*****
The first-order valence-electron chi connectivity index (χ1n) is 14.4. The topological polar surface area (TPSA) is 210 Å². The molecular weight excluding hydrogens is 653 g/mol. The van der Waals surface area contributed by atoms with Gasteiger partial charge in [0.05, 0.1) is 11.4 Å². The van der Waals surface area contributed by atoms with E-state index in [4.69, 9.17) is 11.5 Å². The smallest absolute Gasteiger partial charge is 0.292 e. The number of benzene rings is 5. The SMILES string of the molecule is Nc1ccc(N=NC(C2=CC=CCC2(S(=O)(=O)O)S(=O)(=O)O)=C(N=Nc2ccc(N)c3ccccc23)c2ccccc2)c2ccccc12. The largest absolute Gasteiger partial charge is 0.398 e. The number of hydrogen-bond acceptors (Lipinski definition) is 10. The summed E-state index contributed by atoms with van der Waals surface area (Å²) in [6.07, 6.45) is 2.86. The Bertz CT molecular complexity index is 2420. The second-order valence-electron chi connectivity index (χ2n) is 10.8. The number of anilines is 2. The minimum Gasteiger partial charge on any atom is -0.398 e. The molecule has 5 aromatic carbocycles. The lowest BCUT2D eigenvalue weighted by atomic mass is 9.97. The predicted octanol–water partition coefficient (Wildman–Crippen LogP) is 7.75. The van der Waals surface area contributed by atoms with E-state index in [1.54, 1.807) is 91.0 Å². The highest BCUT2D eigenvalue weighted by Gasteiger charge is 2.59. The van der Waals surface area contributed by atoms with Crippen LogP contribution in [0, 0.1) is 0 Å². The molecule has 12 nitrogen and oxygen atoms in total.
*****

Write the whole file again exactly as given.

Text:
The first-order valence-electron chi connectivity index (χ1n) is 14.4. The topological polar surface area (TPSA) is 210 Å². The molecular weight excluding hydrogens is 653 g/mol. The van der Waals surface area contributed by atoms with Gasteiger partial charge in [0.05, 0.1) is 11.4 Å². The van der Waals surface area contributed by atoms with E-state index in [4.69, 9.17) is 11.5 Å². The smallest absolute Gasteiger partial charge is 0.292 e. The number of benzene rings is 5. The SMILES string of the molecule is Nc1ccc(N=NC(C2=CC=CCC2(S(=O)(=O)O)S(=O)(=O)O)=C(N=Nc2ccc(N)c3ccccc23)c2ccccc2)c2ccccc12. The largest absolute Gasteiger partial charge is 0.398 e. The number of hydrogen-bond acceptors (Lipinski definition) is 10. The summed E-state index contributed by atoms with van der Waals surface area (Å²) in [6.07, 6.45) is 2.86. The Bertz CT molecular complexity index is 2420. The second-order valence-electron chi connectivity index (χ2n) is 10.8. The number of anilines is 2. The minimum Gasteiger partial charge on any atom is -0.398 e. The molecule has 5 aromatic carbocycles. The lowest BCUT2D eigenvalue weighted by atomic mass is 9.97. The predicted octanol–water partition coefficient (Wildman–Crippen LogP) is 7.75. The van der Waals surface area contributed by atoms with E-state index in [1.54, 1.807) is 91.0 Å². The highest BCUT2D eigenvalue weighted by Gasteiger charge is 2.59. The van der Waals surface area contributed by atoms with Crippen LogP contribution in [0, 0.1) is 0 Å². The molecule has 12 nitrogen and oxygen atoms in total.